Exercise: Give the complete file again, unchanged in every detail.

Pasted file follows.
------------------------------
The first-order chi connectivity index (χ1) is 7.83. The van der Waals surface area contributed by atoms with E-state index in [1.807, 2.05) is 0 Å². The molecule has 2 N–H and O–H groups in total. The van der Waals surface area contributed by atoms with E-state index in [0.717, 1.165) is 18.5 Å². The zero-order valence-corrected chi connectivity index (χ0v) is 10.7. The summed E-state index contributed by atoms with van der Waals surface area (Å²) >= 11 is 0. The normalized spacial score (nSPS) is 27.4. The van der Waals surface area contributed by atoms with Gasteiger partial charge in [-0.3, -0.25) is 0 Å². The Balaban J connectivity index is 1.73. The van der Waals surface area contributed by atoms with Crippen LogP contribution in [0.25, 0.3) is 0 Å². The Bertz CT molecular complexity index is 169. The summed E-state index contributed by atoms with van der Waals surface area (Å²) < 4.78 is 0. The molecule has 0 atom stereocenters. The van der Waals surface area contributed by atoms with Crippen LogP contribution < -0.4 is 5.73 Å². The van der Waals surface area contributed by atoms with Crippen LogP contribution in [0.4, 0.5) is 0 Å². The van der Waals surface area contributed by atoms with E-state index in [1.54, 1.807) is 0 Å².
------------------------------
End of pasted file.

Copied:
The first-order chi connectivity index (χ1) is 7.83. The van der Waals surface area contributed by atoms with E-state index in [1.807, 2.05) is 0 Å². The molecule has 2 N–H and O–H groups in total. The van der Waals surface area contributed by atoms with E-state index in [0.717, 1.165) is 18.5 Å². The zero-order valence-corrected chi connectivity index (χ0v) is 10.7. The summed E-state index contributed by atoms with van der Waals surface area (Å²) >= 11 is 0. The normalized spacial score (nSPS) is 27.4. The van der Waals surface area contributed by atoms with Gasteiger partial charge in [-0.3, -0.25) is 0 Å². The Balaban J connectivity index is 1.73. The van der Waals surface area contributed by atoms with Crippen LogP contribution in [0.25, 0.3) is 0 Å². The Bertz CT molecular complexity index is 169. The summed E-state index contributed by atoms with van der Waals surface area (Å²) < 4.78 is 0. The molecule has 0 atom stereocenters. The van der Waals surface area contributed by atoms with Crippen LogP contribution < -0.4 is 5.73 Å². The van der Waals surface area contributed by atoms with Crippen LogP contribution in [0.4, 0.5) is 0 Å². The van der Waals surface area contributed by atoms with E-state index in [1.54, 1.807) is 0 Å².